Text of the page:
Sometimes, on a four layer board, if I'm not routing many traces on the bottom, I'll use pours on the bottom plane for power, and then make both internal planes ground planes, tightly stitched. By that you mean you add a uniform grid array of internal uVias to stitch the two internal ground planes together?
You have the idea, except that they don't need to be internal or micro, and don't really need to be uniformly spaced, as long as they're a close as reasonalble (1/4 inch average spacing, or density of 16 or more per inch, where signals are passing by).
In that case, I'll make sure to place a ground-stitch via right next to any vias where a signal trace switches from top to bottom layer or vice versa.Ah, interesting idea. I think I've seen that technique described somewhere but I didn't fully understand the reasoning until now. Is there a recommended minimum spacing distance between the vias, or is "as close as can be manufactured" the best in this case?
I get the impression you do understand the reasoning by now. The purpose is that the ground return path has a way to jump from one ground plane to the next as close as possible to the signal line, keeping loop area small. You would want to make the via as close as possible without stressing manufacturing capability, but taking care that you don't choke off the copper connections on the signal via, depending on your via-connection style. Your DRC will warn you if you are too close, if it's set up properly.
If you are using the more common sig-gnd-pwr-sig stackup, then put a capacitor somewhere close to the signal vias, to stitch the gnd and 5V planes at high frequencies, providing a high-frequency signal return path that follows the signal from GND to PWR planes.I see. Would it be overkill to put such a power dcap next to every signal via?
That really depends on your application. For High-end, high reliability, high frequency, high markup applications where you not only really want to pass compliance testing the first time, but also want to be as robust as possible, I'd say it's probably not overkill. For high-volume, low margin consumer apps, especially on high-density boards where you have lots of bypassing anyway, the already installed bypass caps may provide a small enough path divergence that you will be fine for low frequency signals. The issue there will be more of immunity than of radiation. If you have adequate filtering or chokes on your low frequency signals, use the slowest spec part that will suit your application (e.g., 74LSxx instead of 74ACTxx; 4 MHz uP instead of 20 MHz), you probably won't have any issues. But it's good to know about the technique, in case you do have any issues at compliance testing.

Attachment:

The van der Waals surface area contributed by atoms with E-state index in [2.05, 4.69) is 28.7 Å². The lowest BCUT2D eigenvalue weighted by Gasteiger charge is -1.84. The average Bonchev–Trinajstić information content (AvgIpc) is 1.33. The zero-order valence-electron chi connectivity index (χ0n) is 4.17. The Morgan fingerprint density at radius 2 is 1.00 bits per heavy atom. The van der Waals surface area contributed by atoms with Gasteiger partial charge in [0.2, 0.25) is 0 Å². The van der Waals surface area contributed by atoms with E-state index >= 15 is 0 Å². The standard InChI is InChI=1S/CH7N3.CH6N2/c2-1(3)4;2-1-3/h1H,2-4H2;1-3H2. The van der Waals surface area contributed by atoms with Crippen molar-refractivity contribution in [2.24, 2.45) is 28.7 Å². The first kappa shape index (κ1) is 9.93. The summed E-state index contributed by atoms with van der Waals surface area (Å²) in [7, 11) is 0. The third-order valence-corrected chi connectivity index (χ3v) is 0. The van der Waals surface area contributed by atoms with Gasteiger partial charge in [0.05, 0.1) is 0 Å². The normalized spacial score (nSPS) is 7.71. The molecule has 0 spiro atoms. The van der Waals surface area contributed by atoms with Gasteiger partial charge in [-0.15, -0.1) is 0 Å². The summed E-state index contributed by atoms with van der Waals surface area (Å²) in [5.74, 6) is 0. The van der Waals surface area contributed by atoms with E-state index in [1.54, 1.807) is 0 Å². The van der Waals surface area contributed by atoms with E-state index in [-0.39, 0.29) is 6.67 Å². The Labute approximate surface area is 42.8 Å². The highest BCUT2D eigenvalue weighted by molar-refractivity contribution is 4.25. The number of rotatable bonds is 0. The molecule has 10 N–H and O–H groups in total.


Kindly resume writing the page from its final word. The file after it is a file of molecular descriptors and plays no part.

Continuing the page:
If you're making hobby boards or kits, and don't have to worry about compliance, then you can do just focus on the high-frequency or sensitive signals. In my case, for hobby boards, I'll use 2 layers if everything fits, and do all the tricks I can throw in for free, and worry about high-frequency signals as special cases. For commercial boards where robustness and reliability are a concern, and price is not, I start with 4 layers as a minimum, and either use the 2-ground layer technique if there's room, or the stackup you listed if there's not, and worry about the immunity of the low-frequency lines as well, put the i/o sections on their own chassis-connected planes, and route all the wires in from those sections via chokes.